I respect the fact that you have a business to run. You need to deliver on your commitments to your third round of venture capital or whatever, but this is just not good for the customer. It seems like everyone’s model is to sell a product, for a monthly fee, and to charge for the entire year up front. Guys – the secret is out. You run a 90% margin business and you want it all now. Well, unfortunately for me as soon as you require all $20, $30, $40 thousand dollars up front it means that I have to do a LOT more work. And, in the end, almost every time, you cave-in and give me some kind of split payment terms. But, little do you know, if there was even one competitor that offered the same service but with no annual agreement you better believe that I am not even going to bother with the paperwork for your annual agreement. This one is for you sales management – offer flexible payment terms.

#4 – “Quick Question”

I am fairly confident there was a book written on this one. Someone has convinced an untold number of sales people to use the subject line “Quick Question” and then to follow with some kind of unassuming question like “hey Daniel, I was talking to your VP and he told me to reach out to you about this free [insert sales tool], can we schedule 10 min to go over this.” Just so that we’re all clear, the subject line “quick question” is a fast track to the delete button. Not to mention that lying to me (if you are) is not a great way to start off.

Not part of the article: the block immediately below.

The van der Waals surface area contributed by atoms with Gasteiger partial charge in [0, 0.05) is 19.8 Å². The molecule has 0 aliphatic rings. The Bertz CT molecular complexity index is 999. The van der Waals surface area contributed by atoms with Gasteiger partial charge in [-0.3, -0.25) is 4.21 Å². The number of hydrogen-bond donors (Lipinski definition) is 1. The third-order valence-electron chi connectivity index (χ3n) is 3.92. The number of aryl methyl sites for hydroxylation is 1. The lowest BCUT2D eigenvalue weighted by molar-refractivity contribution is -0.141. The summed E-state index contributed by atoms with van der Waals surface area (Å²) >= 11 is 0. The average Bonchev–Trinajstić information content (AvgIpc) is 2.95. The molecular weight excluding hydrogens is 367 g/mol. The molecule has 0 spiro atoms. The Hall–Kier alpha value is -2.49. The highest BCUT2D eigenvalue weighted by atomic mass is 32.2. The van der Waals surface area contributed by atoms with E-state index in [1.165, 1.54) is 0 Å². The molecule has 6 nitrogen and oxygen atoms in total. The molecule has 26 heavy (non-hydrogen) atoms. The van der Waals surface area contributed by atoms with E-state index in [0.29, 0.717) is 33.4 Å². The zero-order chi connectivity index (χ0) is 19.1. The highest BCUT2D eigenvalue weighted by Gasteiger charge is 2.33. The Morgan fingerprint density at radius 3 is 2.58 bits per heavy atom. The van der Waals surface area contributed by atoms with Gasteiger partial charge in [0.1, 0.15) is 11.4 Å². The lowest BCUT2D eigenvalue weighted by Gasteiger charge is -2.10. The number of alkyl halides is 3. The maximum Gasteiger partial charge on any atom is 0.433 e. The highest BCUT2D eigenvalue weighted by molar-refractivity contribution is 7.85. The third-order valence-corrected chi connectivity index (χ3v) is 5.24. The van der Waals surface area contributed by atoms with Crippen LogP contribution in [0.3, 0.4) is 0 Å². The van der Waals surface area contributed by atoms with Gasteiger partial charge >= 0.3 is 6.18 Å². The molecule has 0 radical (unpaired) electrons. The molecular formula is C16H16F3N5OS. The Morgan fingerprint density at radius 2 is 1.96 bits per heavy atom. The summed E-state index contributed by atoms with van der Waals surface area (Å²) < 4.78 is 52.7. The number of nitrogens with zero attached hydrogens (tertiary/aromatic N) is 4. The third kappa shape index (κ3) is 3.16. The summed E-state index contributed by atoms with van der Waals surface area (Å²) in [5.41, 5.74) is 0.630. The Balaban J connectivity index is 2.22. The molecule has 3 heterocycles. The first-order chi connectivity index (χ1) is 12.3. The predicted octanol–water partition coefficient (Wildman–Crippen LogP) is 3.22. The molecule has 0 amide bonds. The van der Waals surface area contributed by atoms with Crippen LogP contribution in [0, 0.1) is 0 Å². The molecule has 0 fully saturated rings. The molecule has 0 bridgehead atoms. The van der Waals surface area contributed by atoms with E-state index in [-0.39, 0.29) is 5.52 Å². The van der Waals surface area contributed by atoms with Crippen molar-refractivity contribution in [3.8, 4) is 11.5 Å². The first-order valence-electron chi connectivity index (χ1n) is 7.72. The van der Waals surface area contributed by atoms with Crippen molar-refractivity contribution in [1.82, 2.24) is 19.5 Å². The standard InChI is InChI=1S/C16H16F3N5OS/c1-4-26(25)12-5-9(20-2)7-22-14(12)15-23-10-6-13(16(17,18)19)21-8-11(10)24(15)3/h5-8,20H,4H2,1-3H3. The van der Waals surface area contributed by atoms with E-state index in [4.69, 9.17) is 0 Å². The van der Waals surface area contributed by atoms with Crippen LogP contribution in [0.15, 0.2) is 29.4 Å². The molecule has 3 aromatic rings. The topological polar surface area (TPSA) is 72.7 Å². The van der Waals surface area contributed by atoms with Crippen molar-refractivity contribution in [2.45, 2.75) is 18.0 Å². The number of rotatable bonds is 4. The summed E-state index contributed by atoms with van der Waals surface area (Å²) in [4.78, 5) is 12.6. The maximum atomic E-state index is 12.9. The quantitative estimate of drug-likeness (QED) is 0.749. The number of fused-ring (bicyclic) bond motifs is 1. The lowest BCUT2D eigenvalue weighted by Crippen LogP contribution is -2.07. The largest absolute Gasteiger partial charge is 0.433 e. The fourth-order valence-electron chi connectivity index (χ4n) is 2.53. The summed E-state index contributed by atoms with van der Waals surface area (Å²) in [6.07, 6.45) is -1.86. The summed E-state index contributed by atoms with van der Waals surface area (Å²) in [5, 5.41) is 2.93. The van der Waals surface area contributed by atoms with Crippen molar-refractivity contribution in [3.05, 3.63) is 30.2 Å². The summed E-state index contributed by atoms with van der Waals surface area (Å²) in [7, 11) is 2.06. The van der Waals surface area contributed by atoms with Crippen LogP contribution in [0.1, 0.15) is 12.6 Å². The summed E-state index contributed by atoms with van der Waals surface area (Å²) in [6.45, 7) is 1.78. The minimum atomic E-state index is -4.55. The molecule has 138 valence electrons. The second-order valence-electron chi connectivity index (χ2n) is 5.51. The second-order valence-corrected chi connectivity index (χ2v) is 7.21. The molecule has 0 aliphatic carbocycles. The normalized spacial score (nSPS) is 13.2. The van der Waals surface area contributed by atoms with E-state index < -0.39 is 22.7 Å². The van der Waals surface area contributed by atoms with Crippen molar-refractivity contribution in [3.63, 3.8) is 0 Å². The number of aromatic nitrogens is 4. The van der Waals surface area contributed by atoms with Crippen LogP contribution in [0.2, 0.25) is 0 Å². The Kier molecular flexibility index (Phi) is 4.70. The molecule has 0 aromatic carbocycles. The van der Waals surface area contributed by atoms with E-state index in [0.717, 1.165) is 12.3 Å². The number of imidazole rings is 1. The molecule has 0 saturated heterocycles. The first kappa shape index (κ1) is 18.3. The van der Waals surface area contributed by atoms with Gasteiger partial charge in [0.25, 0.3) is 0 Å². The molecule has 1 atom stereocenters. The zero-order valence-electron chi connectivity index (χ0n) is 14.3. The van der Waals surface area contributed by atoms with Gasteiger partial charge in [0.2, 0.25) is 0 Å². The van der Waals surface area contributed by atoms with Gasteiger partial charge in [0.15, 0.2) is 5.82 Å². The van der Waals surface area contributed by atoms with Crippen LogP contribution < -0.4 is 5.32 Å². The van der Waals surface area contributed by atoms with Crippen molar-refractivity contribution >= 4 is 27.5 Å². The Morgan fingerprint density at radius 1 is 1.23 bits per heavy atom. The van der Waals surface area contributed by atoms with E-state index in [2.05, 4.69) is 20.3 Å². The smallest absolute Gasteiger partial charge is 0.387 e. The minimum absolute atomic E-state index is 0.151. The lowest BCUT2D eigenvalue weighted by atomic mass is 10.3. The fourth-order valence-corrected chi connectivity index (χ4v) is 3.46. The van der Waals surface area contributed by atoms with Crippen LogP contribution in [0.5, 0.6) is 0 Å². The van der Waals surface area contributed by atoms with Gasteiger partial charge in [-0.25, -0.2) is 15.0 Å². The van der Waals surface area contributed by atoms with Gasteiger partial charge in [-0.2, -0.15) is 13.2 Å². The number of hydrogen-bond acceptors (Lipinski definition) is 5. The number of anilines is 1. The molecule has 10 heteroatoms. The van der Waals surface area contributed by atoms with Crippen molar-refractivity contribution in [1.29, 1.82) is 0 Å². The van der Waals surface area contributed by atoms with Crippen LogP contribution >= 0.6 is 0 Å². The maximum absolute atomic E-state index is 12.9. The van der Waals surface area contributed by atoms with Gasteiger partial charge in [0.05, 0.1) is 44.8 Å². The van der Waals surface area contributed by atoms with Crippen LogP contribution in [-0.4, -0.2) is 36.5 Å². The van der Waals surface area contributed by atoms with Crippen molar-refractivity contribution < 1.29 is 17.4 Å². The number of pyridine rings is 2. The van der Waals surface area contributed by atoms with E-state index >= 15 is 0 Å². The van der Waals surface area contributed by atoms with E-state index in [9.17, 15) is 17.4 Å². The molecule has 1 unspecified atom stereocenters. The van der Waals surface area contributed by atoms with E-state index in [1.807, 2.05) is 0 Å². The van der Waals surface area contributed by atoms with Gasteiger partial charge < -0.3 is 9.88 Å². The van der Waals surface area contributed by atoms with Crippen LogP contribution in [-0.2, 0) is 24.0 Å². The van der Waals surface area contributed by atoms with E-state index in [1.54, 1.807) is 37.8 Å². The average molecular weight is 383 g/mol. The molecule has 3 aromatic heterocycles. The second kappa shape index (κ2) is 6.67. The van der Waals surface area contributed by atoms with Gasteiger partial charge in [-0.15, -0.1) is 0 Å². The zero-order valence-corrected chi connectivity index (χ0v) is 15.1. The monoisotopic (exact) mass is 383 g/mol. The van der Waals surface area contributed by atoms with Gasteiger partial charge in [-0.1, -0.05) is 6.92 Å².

#5 – Bad Marketing Automation

As a practitioner of Marketing Automation, this one is near and dear to me. If you are going to use personalization, please make sure your data is clean. It is annoying to get an email that says “Hello  ,,”. It is also an immediate indication that this is automated. Usually this is paired with obvious omissions on the CAN-SPAM act. If you are going to sell to a marketer, and you are going to use Marketing Automation, make sure you bring your “A” game. It is offensive to assume that I will not notice that. And, if you are going to use Marketing Automation, please just own up to it. I can tell that you are not real.

#6 – Failure to Do Homework

This is a no-brainer, but it happens all of the time. Before you get on a call with me, please make sure you know the name of my company, who owns it, what we sell, who we sell to, and maybe some cross referencing on LinkedIn to see how that might be relevant to any conversation you are about to have with me. This is an easy one. Do a little homework and impress. Do no homework and just come off lazy and uninformed.

#7 – Name Dropping 2.0

Yes, I get it, you have talked to someone at my parent company. That is GREAT! And, you think that because you know someone’s name that you are in. Please do not spend my time telling me about how my parent company does things and therefore I should do no due diligence and just buy your product. This one is tricky because I do care if you have an established relationship, but I don’t want you marginalizing our own relationship before we’ve even built one. It is very frustrating.

Special Note: There are many sales teams out there that are excellent, and not all of these top 7 apply in every case. However, I hope that this insight can provide you with process improvements to make the experience better for the customer. As a Marketer, we have the duty to think of things from the customer’s point of view, and only when we do this well can we truly excel. Happy hunting.

Disclaimer: This is a curated post. The statements, opinions and data contained in these publications are solely those of the individual authors and contributors and not of iamwire and the editor(s). This article was initially published here.

Image Credit: Hubspot